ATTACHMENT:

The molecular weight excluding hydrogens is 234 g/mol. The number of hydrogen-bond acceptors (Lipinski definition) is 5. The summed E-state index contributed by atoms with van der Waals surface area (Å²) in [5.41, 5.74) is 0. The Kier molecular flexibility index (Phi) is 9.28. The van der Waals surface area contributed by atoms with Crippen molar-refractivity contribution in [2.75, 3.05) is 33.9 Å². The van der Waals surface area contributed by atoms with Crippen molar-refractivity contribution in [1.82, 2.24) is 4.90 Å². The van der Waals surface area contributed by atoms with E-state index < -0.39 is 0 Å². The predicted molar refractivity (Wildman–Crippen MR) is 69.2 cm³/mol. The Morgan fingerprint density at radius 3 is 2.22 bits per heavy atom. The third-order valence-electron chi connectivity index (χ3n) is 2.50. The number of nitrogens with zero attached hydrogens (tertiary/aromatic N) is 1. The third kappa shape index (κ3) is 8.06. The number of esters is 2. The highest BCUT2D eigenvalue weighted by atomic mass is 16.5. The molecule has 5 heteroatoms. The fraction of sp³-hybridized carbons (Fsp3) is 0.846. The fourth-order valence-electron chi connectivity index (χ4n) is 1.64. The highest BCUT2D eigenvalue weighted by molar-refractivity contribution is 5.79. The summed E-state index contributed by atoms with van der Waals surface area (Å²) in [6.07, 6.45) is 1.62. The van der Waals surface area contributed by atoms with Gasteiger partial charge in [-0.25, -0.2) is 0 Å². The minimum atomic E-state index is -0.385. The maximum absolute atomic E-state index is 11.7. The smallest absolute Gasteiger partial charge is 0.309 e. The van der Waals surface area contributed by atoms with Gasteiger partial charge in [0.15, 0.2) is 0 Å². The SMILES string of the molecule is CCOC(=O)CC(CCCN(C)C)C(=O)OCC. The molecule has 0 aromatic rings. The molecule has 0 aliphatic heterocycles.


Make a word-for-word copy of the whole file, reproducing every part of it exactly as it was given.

The molecular weight excluding hydrogens is 234 g/mol. The number of hydrogen-bond acceptors (Lipinski definition) is 5. The summed E-state index contributed by atoms with van der Waals surface area (Å²) in [5.41, 5.74) is 0. The Kier molecular flexibility index (Phi) is 9.28. The van der Waals surface area contributed by atoms with Crippen molar-refractivity contribution in [2.75, 3.05) is 33.9 Å². The van der Waals surface area contributed by atoms with Crippen molar-refractivity contribution in [1.82, 2.24) is 4.90 Å². The van der Waals surface area contributed by atoms with E-state index < -0.39 is 0 Å². The predicted molar refractivity (Wildman–Crippen MR) is 69.2 cm³/mol. The Morgan fingerprint density at radius 3 is 2.22 bits per heavy atom. The third-order valence-electron chi connectivity index (χ3n) is 2.50. The number of nitrogens with zero attached hydrogens (tertiary/aromatic N) is 1. The third kappa shape index (κ3) is 8.06. The number of esters is 2. The highest BCUT2D eigenvalue weighted by atomic mass is 16.5. The molecule has 5 heteroatoms. The fraction of sp³-hybridized carbons (Fsp3) is 0.846. The fourth-order valence-electron chi connectivity index (χ4n) is 1.64. The highest BCUT2D eigenvalue weighted by molar-refractivity contribution is 5.79. The summed E-state index contributed by atoms with van der Waals surface area (Å²) in [6.07, 6.45) is 1.62. The van der Waals surface area contributed by atoms with Gasteiger partial charge in [-0.25, -0.2) is 0 Å². The minimum atomic E-state index is -0.385. The maximum absolute atomic E-state index is 11.7. The smallest absolute Gasteiger partial charge is 0.309 e. The van der Waals surface area contributed by atoms with Gasteiger partial charge in [0.15, 0.2) is 0 Å². The SMILES string of the molecule is CCOC(=O)CC(CCCN(C)C)C(=O)OCC. The molecule has 0 aromatic rings. The molecule has 0 aliphatic heterocycles.